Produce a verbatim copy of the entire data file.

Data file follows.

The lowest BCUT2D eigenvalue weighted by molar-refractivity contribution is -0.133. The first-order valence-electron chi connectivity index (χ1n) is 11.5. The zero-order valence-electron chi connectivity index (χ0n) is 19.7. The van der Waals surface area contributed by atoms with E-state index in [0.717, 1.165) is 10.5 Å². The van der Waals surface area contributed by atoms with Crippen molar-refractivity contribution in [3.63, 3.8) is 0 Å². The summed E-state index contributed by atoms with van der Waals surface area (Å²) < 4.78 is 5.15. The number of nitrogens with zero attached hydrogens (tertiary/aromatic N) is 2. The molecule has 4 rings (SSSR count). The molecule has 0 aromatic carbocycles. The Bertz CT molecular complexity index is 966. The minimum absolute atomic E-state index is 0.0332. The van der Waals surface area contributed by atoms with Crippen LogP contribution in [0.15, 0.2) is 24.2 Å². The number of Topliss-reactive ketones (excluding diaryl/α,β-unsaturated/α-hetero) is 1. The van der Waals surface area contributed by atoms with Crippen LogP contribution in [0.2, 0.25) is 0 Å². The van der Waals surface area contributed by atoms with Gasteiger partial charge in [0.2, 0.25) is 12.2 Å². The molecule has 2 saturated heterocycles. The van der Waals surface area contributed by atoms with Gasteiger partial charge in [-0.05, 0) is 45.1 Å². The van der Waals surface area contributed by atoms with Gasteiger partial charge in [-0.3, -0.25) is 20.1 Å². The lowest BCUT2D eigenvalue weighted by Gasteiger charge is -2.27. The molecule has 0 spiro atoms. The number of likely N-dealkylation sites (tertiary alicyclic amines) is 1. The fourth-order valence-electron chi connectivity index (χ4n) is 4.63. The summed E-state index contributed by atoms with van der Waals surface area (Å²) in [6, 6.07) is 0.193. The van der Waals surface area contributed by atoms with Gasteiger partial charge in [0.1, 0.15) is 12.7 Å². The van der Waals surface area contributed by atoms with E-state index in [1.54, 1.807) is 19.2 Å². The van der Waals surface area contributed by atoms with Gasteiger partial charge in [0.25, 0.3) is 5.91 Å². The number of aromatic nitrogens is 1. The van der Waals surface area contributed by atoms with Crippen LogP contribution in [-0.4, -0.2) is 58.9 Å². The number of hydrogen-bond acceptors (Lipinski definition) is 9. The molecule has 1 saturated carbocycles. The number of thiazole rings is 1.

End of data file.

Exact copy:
The lowest BCUT2D eigenvalue weighted by molar-refractivity contribution is -0.133. The first-order valence-electron chi connectivity index (χ1n) is 11.5. The zero-order valence-electron chi connectivity index (χ0n) is 19.7. The van der Waals surface area contributed by atoms with E-state index in [0.717, 1.165) is 10.5 Å². The van der Waals surface area contributed by atoms with Crippen molar-refractivity contribution in [3.63, 3.8) is 0 Å². The summed E-state index contributed by atoms with van der Waals surface area (Å²) < 4.78 is 5.15. The number of nitrogens with zero attached hydrogens (tertiary/aromatic N) is 2. The molecule has 4 rings (SSSR count). The molecule has 0 aromatic carbocycles. The Bertz CT molecular complexity index is 966. The minimum absolute atomic E-state index is 0.0332. The van der Waals surface area contributed by atoms with Crippen LogP contribution in [0.15, 0.2) is 24.2 Å². The number of Topliss-reactive ketones (excluding diaryl/α,β-unsaturated/α-hetero) is 1. The van der Waals surface area contributed by atoms with Crippen LogP contribution in [0.2, 0.25) is 0 Å². The van der Waals surface area contributed by atoms with Gasteiger partial charge in [0.2, 0.25) is 12.2 Å². The molecule has 2 saturated heterocycles. The van der Waals surface area contributed by atoms with Gasteiger partial charge in [-0.05, 0) is 45.1 Å². The van der Waals surface area contributed by atoms with Gasteiger partial charge in [-0.3, -0.25) is 20.1 Å². The lowest BCUT2D eigenvalue weighted by Gasteiger charge is -2.27. The molecule has 0 spiro atoms. The number of likely N-dealkylation sites (tertiary alicyclic amines) is 1. The fourth-order valence-electron chi connectivity index (χ4n) is 4.63. The summed E-state index contributed by atoms with van der Waals surface area (Å²) in [6, 6.07) is 0.193. The van der Waals surface area contributed by atoms with Gasteiger partial charge in [0.1, 0.15) is 12.7 Å². The van der Waals surface area contributed by atoms with E-state index in [1.54, 1.807) is 19.2 Å². The van der Waals surface area contributed by atoms with Gasteiger partial charge in [0.25, 0.3) is 5.91 Å². The number of aromatic nitrogens is 1. The van der Waals surface area contributed by atoms with Crippen LogP contribution in [-0.4, -0.2) is 58.9 Å². The number of hydrogen-bond acceptors (Lipinski definition) is 9. The molecule has 1 saturated carbocycles. The number of thiazole rings is 1.